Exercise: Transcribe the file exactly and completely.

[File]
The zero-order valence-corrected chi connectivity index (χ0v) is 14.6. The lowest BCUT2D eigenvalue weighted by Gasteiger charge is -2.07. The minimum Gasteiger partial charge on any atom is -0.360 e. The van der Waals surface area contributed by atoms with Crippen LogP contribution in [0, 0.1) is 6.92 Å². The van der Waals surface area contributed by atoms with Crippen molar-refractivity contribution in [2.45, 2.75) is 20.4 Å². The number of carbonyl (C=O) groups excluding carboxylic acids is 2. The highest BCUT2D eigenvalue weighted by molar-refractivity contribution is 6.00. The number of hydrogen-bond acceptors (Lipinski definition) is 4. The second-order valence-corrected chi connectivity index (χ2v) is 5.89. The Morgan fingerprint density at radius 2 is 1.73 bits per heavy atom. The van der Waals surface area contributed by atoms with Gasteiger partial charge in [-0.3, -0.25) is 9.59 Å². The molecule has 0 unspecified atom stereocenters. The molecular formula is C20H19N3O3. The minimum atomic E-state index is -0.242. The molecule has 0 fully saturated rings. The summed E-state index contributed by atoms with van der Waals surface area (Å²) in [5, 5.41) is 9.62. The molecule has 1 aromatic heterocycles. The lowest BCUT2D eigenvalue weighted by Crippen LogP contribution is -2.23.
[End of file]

The zero-order valence-corrected chi connectivity index (χ0v) is 14.6. The lowest BCUT2D eigenvalue weighted by Gasteiger charge is -2.07. The minimum Gasteiger partial charge on any atom is -0.360 e. The van der Waals surface area contributed by atoms with Crippen LogP contribution in [0, 0.1) is 6.92 Å². The van der Waals surface area contributed by atoms with Crippen molar-refractivity contribution in [2.45, 2.75) is 20.4 Å². The number of carbonyl (C=O) groups excluding carboxylic acids is 2. The highest BCUT2D eigenvalue weighted by molar-refractivity contribution is 6.00. The number of hydrogen-bond acceptors (Lipinski definition) is 4. The second-order valence-corrected chi connectivity index (χ2v) is 5.89. The Morgan fingerprint density at radius 2 is 1.73 bits per heavy atom. The van der Waals surface area contributed by atoms with Gasteiger partial charge in [-0.3, -0.25) is 9.59 Å². The molecule has 0 unspecified atom stereocenters. The molecular formula is C20H19N3O3. The minimum atomic E-state index is -0.242. The molecule has 0 fully saturated rings. The summed E-state index contributed by atoms with van der Waals surface area (Å²) in [5, 5.41) is 9.62. The molecule has 1 aromatic heterocycles. The lowest BCUT2D eigenvalue weighted by Crippen LogP contribution is -2.23.